Translator Disclaimer
1 December 2018 Measurement of Tunic Hardness in an Edible Ascidian, Halocynthia roretzi, with Remarks on Soft Tunic Syndrome
Author Affiliations +
Abstract

The infection caused by a kinetoplastid flagellate, Azumiobodo hoyamushi, in an ascidian, Halocynthia roretzi, results in softening of the tunic, and finally death. This disease is usually recognized using palpation of the softening tunic, and A. hoyamushi infection is detectable using microscopy or PCR amplification of specific gene fragments. The present study is the first quantitative evaluation of the symptoms of soft tunic syndrome by measuring the amount of bending (bending) and the peak force required to pierce the tunic (force). There was a strong correlation between bending and force. Correlation analyses among other parameters (ascidian total weight, tunic thickness, and tunic water content) indicated that larger ascidians had harder and thicker tunics with a higher water content. As compared to the tunic of healthy individuals, softened tunic was thinner and had lower water content. Infected tunics thus possibly lose water and become softer and thinner. Mechanisms for maintaining the appropriate water level content may be crucial for preventing tunic softening.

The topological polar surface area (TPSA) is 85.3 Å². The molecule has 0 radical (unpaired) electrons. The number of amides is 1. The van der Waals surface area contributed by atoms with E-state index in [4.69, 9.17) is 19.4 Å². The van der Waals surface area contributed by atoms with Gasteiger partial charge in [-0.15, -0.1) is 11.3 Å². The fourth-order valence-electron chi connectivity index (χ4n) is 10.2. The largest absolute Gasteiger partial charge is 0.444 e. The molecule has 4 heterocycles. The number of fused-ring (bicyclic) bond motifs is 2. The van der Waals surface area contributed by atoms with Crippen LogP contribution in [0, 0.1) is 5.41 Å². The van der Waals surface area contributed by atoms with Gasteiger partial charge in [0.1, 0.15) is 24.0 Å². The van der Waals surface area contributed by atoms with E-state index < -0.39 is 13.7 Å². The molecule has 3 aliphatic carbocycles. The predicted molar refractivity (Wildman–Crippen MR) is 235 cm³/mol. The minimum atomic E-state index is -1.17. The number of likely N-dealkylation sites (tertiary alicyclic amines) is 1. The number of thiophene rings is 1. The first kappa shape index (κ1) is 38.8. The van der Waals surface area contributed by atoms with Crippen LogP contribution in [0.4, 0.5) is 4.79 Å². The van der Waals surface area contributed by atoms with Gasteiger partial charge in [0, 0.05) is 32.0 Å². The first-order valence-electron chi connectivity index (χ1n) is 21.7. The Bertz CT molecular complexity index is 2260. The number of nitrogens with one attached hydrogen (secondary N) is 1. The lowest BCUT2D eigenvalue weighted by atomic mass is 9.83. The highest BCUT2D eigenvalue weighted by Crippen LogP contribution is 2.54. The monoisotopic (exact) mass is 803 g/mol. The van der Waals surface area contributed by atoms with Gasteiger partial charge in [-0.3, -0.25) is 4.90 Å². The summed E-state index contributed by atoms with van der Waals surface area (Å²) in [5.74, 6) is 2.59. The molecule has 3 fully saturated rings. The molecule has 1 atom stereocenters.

© 2018 Zoological Society of Japan
Euichi Hirose, Kei Nakayama, Tetsuya Yanagida, Akatsuki Nawata, and Shin-Ichi Kitamura "Measurement of Tunic Hardness in an Edible Ascidian, Halocynthia roretzi, with Remarks on Soft Tunic Syndrome," Zoological Science 35(6), 548-552, (1 December 2018). https://doi.org/10.2108/zs180072
Received: 19 April 2018; Accepted: 29 May 2018; Published: 1 December 2018
JOURNAL ARTICLE
5 PAGES


SHARE
ARTICLE IMPACT
RIGHTS & PERMISSIONS
Get copyright permission
Back to Top